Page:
Tuesday, June 9, 2009
Cruise Weekly Comment: Changes Afloat
Like so many travel industry segments, the so-called global financial crisis has caused many operators to reevaluate their strategic planning. Even so, several were committed to new vessels and itineraries devised in the glory days leading up to the collapse.
Certainly one of the most ambitious and adventurous itineraries would have to be Cruise West’s Voyages of the Great Explorers, a 335-day circumnavigation of the world. Departing Singapore on March 6, 2010, the 120-guest, all-suite Spirit of Oceanus will sail westward, following the sun, to return to Singapore on February 3, 2011.
This remarkable journey includes visits to 242 ports in 59 countries and 85 UNESCO World Heritage sites while crossing 14 seas and oceans, transiting three canals, as well as a voyage tied to The Famed Edinburgh Military Tattoo, Scotland’s colorful military musical spectacular. This is really a fine weave voyage, over twice as long and visiting nearly five times as many ports as a comparable Cunard, ‘big ship’ itinerary.
Another vessel that re-emerged after an expensive refit was Silverseas’ Prince Albert II. The luxury small ship cruise line jumped the adventure bandwagon by picking up the ex-Society Expeditions MS World Adventurer in 2007 and following her relaunch last year, immediately placed her on a leisurely schedule in French Polynesia. Fortunately that was quickly corrected and she is now embarking on proper polar voyages.
GAP Adventures were obliged to find a new ship after the high profile loss of Explorer in Antarctica in November 2007. The new 105m Expedition re-entered service last month and follows a popular recent trend among operators of converting arctic ferries into adventure vessels along the lines of Quark’s Ocean Nova, which was reborn from the Danish-flagged Greenlander, Sarpik Ittuk, in 2007.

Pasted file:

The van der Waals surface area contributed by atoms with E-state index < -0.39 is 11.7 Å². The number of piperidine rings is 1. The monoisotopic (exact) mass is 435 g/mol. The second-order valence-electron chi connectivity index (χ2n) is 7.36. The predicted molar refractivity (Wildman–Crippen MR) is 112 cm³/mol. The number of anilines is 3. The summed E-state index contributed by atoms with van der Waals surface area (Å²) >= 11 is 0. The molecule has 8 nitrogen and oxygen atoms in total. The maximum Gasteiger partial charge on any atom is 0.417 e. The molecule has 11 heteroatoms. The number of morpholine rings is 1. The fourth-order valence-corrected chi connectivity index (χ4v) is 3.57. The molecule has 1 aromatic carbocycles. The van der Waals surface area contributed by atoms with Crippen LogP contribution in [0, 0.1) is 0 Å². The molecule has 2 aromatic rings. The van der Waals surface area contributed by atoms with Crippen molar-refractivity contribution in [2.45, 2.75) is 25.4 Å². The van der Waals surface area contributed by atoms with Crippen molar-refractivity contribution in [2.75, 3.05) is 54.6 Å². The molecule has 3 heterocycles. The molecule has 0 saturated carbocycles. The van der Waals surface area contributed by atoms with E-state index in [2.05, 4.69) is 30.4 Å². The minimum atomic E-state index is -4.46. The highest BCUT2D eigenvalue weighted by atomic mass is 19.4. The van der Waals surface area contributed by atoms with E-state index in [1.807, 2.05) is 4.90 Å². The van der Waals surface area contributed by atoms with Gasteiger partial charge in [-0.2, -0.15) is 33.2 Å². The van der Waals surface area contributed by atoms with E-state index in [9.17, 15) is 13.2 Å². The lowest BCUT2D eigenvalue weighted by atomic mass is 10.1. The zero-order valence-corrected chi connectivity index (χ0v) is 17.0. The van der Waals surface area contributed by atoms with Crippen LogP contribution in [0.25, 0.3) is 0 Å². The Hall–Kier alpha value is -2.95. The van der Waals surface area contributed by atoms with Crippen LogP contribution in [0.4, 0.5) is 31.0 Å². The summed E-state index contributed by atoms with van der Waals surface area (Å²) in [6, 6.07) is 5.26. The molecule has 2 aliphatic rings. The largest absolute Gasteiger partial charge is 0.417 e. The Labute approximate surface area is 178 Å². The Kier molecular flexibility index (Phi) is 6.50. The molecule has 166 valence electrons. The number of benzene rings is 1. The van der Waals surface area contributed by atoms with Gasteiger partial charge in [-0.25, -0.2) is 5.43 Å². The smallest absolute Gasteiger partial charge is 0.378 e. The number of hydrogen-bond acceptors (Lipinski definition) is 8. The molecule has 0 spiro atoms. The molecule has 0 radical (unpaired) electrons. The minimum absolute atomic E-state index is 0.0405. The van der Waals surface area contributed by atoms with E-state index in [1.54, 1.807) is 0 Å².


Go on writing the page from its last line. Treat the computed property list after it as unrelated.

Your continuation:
Quark Expeditions, by the way, is in the process of rejigging their itineraries in response to the new challenges and an announcement is due any day on the revised plans. Stay tuned.
The giant, century old, Norwegian Hurtigruten cruise line (formerly Norwegian Coastal Voyages) is currently negotiating choppy waters. The decision to embark on a major fleet upgrade was a bit of unfortunate timing and the company is one of many caught in the global mess. There is a major push to get travellers aboard the newest expedition vessel, MS Fram. Built in 2007, she is one of the bigger expedition vessels with 318 berths and a GRT of 12,000.
In a more classic vein, the 1976-built Royal Dutch Navy vessel, Hr. Ms. Tydeman will be transformed to the 112-passenger MV Plancius and begin polar voyages next year in Antarctica with Oceanwide Expeditions.
As you’ve seen written many times already, now is certainly a great time to go adventure cruising with many companies offering enticing specials and deals. Go see your travel agent today.
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